For each acre of cranberry bog, growers preserve an average of about 5.4 acres of land that surrounds the bog, according to Ocean Spray, a grower-owned cooperative that represents about 700 cranberry growers in North America, including about two-thirds of those in Massachusetts. Those uplands and marshes help protect biodiversity and wildlife while the vegetation and trees capture carbon dioxide from the atmosphere and store it in the soil and wood.
Beyond the immediate impacts to the state’s approximately 375 growers, many of whom work on bogs that their families have tended for several generations, the fate of this small fruit has a larger meaning for Massachusetts.
For the state’s Indigenous peoples, particularly the Wampanoag Tribe of Gay Head (Aquinnah), a significant decline in cranberries would be a devastating blow to ancient traditions.
“Cranberries are a big part of our cultural identity in Massachusetts and a big part of our scenery,” said Katherine Ghantous, a weed scientist at the University of Massachusetts Amherst Cranberry Station, an outreach and research center that supports the state’s growers.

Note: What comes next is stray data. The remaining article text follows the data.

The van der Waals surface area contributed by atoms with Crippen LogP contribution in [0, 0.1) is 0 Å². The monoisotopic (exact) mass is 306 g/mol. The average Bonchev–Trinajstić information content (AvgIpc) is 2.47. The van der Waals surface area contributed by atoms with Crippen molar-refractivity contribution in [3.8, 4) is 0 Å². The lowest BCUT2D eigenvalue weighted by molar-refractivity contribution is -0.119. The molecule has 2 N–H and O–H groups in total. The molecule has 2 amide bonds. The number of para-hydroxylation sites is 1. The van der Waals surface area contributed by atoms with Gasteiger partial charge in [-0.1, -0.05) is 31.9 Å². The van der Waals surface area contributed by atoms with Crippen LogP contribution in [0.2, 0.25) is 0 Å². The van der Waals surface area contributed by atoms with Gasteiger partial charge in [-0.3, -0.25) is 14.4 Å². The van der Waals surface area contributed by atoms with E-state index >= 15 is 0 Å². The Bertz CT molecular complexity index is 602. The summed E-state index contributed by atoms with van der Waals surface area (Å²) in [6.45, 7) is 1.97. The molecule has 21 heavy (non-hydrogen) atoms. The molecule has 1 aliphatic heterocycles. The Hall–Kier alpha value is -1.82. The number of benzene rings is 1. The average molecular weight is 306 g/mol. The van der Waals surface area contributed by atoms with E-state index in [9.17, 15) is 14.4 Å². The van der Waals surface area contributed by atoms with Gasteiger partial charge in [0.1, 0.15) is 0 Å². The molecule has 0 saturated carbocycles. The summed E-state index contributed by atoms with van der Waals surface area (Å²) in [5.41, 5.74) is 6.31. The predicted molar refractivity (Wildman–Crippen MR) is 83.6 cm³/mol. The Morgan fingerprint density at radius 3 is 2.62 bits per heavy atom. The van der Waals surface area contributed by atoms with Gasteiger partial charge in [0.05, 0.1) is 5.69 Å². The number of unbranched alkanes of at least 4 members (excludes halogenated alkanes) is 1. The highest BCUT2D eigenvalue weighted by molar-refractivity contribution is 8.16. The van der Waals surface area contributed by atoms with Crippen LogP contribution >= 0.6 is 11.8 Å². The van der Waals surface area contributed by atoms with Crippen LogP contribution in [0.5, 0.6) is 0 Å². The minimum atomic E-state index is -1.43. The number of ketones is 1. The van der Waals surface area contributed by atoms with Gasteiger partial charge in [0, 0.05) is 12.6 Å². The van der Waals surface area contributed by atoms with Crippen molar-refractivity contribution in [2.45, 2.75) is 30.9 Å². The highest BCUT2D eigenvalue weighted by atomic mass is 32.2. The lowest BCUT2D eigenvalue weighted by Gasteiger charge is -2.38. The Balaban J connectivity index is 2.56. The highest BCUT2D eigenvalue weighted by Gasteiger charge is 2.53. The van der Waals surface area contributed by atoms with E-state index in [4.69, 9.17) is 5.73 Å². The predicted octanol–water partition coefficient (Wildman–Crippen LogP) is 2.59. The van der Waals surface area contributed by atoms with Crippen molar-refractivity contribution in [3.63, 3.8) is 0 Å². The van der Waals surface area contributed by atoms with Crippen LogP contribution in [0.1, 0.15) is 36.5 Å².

“But it’s more than just the money or the fruit,” she said. “It’s part of who Massachusetts is.”
The fight to save a small fruit
To adapt to the changing climate, growers are marrying old-fashioned methods with modern technology — recycling more water during harvest; using sensors for more efficient and targeted irrigation; replacing ice-dependent practices; installing solar panels at their farms; closely monitoring frost and pests with the help of scientists; and planting higher-yield varieties of cranberries.
“There’s no such thing as a dumb farmer anymore,” Billy McCaffrey said.
Iain Ward, who grows cranberries in Lakeville, Mass., said farmers have little choice but to be good environmental stewards. “It doesn’t make sense to abuse the resource; you can’t stay in business that way,” he said. “We’re already sustainable, to a person, but we’re not doing it for the credit.”
Both Mary McCaffrey and Ward said other growers are skeptical about climate change, but the trend lines are clear: The Northeast is warming faster than most of the country, with Massachusetts as the fifth fastest-warming state in that region. This summer, there were 14 days above 90 degrees, compared to the usual nine or so, according to the National Oceanic and Atmospheric Administration.